State lawmakers have heard the Chief Justice state the need, but aren’t sure Missouri has the resources this year to fix a troubled public defender system.
State Supreme Court Chief Justice Laura Denvir Stith doesn’t shy from calling the lack of public defenders a crisis.
“It is a crisis, absolutely. It is a crisis now and has been for some time,” Stith tells the Missourinet. “I know that the governor and the legislature shares our concern for that.”
Stith emphasized the crisis during her State of the Judiciary addressed delivered to a joint session of the legislature. In that speech, Stith noted that the United States Constitution guarantees defendants both a speedy trial and competent legal counsel. She pointed out that other states have been sued, because they lacked an adequate number of public defenders. At least one state, Louisiana, is seeking money from Congress for its public defender system to avoid releasing hundreds of criminal defendants awaiting trial.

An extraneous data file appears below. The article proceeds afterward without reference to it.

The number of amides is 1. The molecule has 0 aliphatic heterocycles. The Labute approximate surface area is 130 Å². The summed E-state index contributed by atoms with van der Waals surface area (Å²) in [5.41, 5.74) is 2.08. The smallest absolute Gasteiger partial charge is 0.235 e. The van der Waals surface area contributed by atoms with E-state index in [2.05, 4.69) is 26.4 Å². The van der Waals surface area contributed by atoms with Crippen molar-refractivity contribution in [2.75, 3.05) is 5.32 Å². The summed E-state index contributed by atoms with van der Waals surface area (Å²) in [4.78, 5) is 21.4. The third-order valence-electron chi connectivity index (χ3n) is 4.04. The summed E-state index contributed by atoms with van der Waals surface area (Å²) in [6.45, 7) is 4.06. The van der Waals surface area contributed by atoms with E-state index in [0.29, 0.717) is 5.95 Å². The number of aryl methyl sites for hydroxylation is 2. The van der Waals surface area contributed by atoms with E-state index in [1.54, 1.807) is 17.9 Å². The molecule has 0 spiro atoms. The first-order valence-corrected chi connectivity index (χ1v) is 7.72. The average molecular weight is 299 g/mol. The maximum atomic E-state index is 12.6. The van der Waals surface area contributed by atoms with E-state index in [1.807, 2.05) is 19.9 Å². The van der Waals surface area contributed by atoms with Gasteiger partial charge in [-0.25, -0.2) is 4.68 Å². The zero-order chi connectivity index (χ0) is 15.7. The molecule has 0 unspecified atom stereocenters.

House Crime Prevention Committee Chairman Scott Lipke (R-Jackson) shares the concern that too few public defenders take on too many cases.
“We’re quickly approaching a point of, maybe, no return where we’re gonna have to do some drastic things to insure that defendants and those who are accused have fair and adequate counsel and can get a speedy trial,” says Lipke.
Lipke says the problem varies throughout Missouri. He says the primary problem is obtaining enough public defenders and then being able to pay them enough to retain them.
Sen. Jack Goodman (R-Mt. Vernon) says this is one of the rare cases in which spending more money can address the problem. He says the system simply needs more public defenders.
“I think the crisis is escalating,” says Goodman, “In that, over the past couple of years we’ve seen that our public defenders have been and continue to be forced to breach their legal, ethical requirements by working case loads that are too large.”
Both Goodman and Lipke say the legislature is unlikely to allocate any more money for public defenders this session.
Goodman sponsors SB37 that attempts to ease the caseload on public defenders, but doesn’t solve the problem. He says that if it isn’t solved, Missouri could be forced to release criminal defendants before they go to trial.